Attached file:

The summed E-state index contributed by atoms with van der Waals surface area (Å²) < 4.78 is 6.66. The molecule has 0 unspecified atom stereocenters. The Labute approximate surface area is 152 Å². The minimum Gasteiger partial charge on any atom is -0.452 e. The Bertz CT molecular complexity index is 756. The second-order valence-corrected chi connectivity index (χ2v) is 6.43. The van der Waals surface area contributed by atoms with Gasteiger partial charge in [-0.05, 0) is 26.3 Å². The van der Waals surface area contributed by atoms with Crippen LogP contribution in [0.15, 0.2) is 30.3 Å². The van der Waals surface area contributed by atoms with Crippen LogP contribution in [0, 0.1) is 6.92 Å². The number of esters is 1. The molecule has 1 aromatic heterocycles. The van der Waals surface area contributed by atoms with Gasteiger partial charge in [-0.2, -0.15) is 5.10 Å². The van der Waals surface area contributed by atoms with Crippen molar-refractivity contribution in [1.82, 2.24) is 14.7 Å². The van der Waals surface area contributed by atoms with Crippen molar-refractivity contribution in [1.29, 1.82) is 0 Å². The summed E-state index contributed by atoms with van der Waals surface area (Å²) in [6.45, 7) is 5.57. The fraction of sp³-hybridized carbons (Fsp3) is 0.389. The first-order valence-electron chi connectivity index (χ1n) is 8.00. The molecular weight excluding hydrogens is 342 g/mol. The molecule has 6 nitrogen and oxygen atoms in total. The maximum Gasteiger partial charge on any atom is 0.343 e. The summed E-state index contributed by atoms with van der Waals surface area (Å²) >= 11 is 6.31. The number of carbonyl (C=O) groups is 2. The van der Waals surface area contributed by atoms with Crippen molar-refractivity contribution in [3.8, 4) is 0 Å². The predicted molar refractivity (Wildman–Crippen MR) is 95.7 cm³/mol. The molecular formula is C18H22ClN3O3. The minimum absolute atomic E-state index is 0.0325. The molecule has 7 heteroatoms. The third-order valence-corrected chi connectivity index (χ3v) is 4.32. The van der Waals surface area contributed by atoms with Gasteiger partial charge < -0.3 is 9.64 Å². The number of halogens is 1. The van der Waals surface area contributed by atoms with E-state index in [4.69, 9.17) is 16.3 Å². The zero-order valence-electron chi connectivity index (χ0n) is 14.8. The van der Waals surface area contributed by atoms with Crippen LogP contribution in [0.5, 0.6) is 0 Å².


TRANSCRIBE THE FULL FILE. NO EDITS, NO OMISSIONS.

The summed E-state index contributed by atoms with van der Waals surface area (Å²) < 4.78 is 6.66. The molecule has 0 unspecified atom stereocenters. The Labute approximate surface area is 152 Å². The minimum Gasteiger partial charge on any atom is -0.452 e. The Bertz CT molecular complexity index is 756. The second-order valence-corrected chi connectivity index (χ2v) is 6.43. The van der Waals surface area contributed by atoms with Gasteiger partial charge in [-0.05, 0) is 26.3 Å². The van der Waals surface area contributed by atoms with Crippen LogP contribution in [0.15, 0.2) is 30.3 Å². The van der Waals surface area contributed by atoms with Crippen LogP contribution in [0, 0.1) is 6.92 Å². The number of esters is 1. The molecule has 1 aromatic heterocycles. The van der Waals surface area contributed by atoms with Gasteiger partial charge in [-0.2, -0.15) is 5.10 Å². The van der Waals surface area contributed by atoms with Crippen molar-refractivity contribution in [1.82, 2.24) is 14.7 Å². The van der Waals surface area contributed by atoms with Crippen molar-refractivity contribution in [1.29, 1.82) is 0 Å². The summed E-state index contributed by atoms with van der Waals surface area (Å²) in [6.45, 7) is 5.57. The fraction of sp³-hybridized carbons (Fsp3) is 0.389. The first-order valence-electron chi connectivity index (χ1n) is 8.00. The molecular weight excluding hydrogens is 342 g/mol. The molecule has 6 nitrogen and oxygen atoms in total. The maximum Gasteiger partial charge on any atom is 0.343 e. The summed E-state index contributed by atoms with van der Waals surface area (Å²) >= 11 is 6.31. The number of carbonyl (C=O) groups is 2. The van der Waals surface area contributed by atoms with Crippen molar-refractivity contribution in [3.8, 4) is 0 Å². The predicted molar refractivity (Wildman–Crippen MR) is 95.7 cm³/mol. The molecular formula is C18H22ClN3O3. The minimum absolute atomic E-state index is 0.0325. The molecule has 7 heteroatoms. The third-order valence-corrected chi connectivity index (χ3v) is 4.32. The van der Waals surface area contributed by atoms with Gasteiger partial charge < -0.3 is 9.64 Å². The number of halogens is 1. The van der Waals surface area contributed by atoms with E-state index in [4.69, 9.17) is 16.3 Å². The zero-order valence-electron chi connectivity index (χ0n) is 14.8. The van der Waals surface area contributed by atoms with Crippen LogP contribution in [0.5, 0.6) is 0 Å².